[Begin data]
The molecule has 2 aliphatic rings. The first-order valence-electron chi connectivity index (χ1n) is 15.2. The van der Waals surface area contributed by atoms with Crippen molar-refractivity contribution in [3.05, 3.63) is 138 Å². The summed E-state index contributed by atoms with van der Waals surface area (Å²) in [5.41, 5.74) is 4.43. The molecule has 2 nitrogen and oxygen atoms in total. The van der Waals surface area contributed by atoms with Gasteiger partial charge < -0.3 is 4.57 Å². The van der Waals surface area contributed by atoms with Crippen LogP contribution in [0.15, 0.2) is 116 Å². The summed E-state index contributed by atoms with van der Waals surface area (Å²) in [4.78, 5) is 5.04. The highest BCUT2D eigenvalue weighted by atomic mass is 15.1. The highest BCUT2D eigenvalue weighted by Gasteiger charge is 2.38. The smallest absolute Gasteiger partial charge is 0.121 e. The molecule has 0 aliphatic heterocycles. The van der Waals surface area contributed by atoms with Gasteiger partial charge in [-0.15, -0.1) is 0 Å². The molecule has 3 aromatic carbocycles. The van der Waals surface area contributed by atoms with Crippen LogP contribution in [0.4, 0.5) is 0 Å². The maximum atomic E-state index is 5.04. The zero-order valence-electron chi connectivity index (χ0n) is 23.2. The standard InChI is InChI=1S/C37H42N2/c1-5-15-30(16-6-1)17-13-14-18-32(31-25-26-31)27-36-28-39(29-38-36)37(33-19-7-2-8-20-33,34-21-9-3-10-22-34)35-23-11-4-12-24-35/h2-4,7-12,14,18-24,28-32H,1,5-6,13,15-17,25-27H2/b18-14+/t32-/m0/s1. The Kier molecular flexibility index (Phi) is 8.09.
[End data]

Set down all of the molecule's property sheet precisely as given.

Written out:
The molecule has 2 aliphatic rings. The first-order valence-electron chi connectivity index (χ1n) is 15.2. The van der Waals surface area contributed by atoms with Crippen molar-refractivity contribution in [3.05, 3.63) is 138 Å². The summed E-state index contributed by atoms with van der Waals surface area (Å²) in [5.41, 5.74) is 4.43. The molecule has 2 nitrogen and oxygen atoms in total. The van der Waals surface area contributed by atoms with Gasteiger partial charge < -0.3 is 4.57 Å². The van der Waals surface area contributed by atoms with Crippen LogP contribution in [0.15, 0.2) is 116 Å². The summed E-state index contributed by atoms with van der Waals surface area (Å²) in [4.78, 5) is 5.04. The highest BCUT2D eigenvalue weighted by atomic mass is 15.1. The highest BCUT2D eigenvalue weighted by Gasteiger charge is 2.38. The smallest absolute Gasteiger partial charge is 0.121 e. The molecule has 0 aliphatic heterocycles. The van der Waals surface area contributed by atoms with Gasteiger partial charge in [-0.15, -0.1) is 0 Å². The molecule has 3 aromatic carbocycles. The van der Waals surface area contributed by atoms with Crippen LogP contribution in [0.4, 0.5) is 0 Å². The maximum atomic E-state index is 5.04. The zero-order valence-electron chi connectivity index (χ0n) is 23.2. The standard InChI is InChI=1S/C37H42N2/c1-5-15-30(16-6-1)17-13-14-18-32(31-25-26-31)27-36-28-39(29-38-36)37(33-19-7-2-8-20-33,34-21-9-3-10-22-34)35-23-11-4-12-24-35/h2-4,7-12,14,18-24,28-32H,1,5-6,13,15-17,25-27H2/b18-14+/t32-/m0/s1. The Kier molecular flexibility index (Phi) is 8.09.